Mathematician and Physicist.
Siméon Denis Poisson (21 June 1781 – 25 April 1840), was a French mathematician, geometer, and physicist. He obtained many important results, but within the elite Académie des Sciences he also was the final leading opponent of the wave theory of light and was proven wrong on that matter by Augustin-Jean Fresnel.
1.) Lorraine Daston (1995). Classical Probability in the Enlightenment. Princeton University Press. p. 381. ISBN 9780691006444. "Poisson's understanding of causes, both natural and moral, was totally agnostic."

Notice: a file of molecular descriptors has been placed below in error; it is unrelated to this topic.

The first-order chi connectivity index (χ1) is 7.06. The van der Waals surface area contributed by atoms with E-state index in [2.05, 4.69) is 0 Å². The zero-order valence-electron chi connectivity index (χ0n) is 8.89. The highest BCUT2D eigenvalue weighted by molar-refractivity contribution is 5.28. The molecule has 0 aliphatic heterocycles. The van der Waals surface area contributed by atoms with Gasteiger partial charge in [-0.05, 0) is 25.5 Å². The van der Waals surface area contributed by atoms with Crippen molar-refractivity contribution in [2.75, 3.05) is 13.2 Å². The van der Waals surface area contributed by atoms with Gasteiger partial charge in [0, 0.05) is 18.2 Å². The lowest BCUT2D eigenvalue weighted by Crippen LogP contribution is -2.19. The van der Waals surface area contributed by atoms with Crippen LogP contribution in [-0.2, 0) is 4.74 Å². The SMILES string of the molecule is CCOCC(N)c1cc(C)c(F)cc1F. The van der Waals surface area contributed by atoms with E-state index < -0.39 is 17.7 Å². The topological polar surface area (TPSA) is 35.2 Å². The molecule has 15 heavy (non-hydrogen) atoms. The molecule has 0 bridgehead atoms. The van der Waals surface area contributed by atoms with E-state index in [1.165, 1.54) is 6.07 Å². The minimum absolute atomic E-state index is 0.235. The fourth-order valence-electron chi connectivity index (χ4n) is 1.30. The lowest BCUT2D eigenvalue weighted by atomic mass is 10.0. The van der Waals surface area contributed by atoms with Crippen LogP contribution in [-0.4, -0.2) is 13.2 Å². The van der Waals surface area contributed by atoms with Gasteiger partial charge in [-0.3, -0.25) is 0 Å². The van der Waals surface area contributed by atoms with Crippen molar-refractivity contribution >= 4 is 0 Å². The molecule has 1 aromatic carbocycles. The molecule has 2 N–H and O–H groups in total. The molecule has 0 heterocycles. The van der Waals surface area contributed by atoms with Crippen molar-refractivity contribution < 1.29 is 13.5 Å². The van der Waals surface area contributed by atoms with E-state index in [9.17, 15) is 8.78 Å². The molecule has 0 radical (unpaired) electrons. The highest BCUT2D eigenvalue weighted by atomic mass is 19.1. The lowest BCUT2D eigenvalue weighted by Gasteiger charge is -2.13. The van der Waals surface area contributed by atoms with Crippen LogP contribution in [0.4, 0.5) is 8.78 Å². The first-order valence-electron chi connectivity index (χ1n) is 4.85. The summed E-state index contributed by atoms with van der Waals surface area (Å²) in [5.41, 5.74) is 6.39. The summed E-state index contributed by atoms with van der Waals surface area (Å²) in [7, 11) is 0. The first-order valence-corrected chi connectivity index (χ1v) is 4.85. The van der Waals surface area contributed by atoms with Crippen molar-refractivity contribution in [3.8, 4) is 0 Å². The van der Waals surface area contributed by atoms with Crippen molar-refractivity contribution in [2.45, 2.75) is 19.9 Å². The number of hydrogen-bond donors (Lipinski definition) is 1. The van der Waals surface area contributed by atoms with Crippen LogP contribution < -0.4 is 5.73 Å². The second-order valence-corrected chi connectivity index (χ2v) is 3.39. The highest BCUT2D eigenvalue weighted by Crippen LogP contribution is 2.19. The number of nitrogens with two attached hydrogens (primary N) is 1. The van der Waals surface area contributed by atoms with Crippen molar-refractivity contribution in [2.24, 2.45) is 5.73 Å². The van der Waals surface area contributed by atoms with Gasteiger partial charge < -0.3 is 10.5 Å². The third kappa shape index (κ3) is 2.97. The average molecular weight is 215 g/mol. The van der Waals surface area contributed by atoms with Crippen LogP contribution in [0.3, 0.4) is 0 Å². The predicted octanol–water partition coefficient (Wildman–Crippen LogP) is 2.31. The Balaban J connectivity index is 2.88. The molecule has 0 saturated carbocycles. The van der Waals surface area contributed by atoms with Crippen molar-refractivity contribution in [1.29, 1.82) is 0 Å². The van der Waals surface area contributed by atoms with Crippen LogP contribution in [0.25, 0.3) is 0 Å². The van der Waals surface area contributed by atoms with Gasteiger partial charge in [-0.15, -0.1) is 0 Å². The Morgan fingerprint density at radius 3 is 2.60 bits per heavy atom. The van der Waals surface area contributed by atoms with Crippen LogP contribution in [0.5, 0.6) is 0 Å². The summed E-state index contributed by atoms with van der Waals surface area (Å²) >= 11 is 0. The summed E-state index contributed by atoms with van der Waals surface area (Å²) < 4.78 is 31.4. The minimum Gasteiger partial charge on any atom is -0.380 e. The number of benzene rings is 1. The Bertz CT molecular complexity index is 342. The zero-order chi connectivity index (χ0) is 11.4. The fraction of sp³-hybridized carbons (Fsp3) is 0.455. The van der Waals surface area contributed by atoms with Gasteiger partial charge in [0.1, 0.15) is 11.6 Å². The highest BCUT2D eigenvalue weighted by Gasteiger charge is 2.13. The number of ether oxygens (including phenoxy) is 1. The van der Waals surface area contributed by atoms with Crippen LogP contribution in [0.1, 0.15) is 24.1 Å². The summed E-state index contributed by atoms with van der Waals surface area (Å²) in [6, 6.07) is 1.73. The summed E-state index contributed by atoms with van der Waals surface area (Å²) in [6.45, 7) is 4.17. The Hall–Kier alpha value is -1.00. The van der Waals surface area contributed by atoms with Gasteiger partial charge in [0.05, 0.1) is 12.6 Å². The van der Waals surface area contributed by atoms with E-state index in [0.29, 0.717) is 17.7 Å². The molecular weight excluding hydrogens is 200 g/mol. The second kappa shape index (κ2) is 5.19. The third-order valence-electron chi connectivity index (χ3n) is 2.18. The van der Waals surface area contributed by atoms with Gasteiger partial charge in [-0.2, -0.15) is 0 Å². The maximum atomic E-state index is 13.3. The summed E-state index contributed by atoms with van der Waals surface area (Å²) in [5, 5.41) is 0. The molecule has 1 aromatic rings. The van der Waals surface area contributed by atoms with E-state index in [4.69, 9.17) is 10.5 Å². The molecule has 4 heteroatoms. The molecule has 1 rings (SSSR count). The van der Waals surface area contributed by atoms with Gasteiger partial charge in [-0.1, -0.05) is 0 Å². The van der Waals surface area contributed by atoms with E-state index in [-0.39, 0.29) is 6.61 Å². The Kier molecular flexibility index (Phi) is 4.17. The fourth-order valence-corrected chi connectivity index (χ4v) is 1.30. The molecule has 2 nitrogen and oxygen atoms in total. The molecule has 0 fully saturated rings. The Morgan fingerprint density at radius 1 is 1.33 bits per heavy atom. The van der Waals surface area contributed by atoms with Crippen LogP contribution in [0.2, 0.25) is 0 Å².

2.) "Now Ibn al-Haytham was a devout Muslim – that is, he was a supernaturalist. He studied science because he considered that by doing this he could better understand the nature of the god that he believed in – he thought that a supernatural agent had created the laws of nature. The same is true of virtually all the leading scientists in the Western world, such as Galileo and Newton, who lived after al-Haytham, until about the middle of the twentieth century. There were a few exceptions – Pierre Laplace, Simeon Poisson, Albert Einstein, Paul Dirac and Marie Curie were naturalists for example." John Ellis, How Science Works: Evolution: A Student Primer, page 13.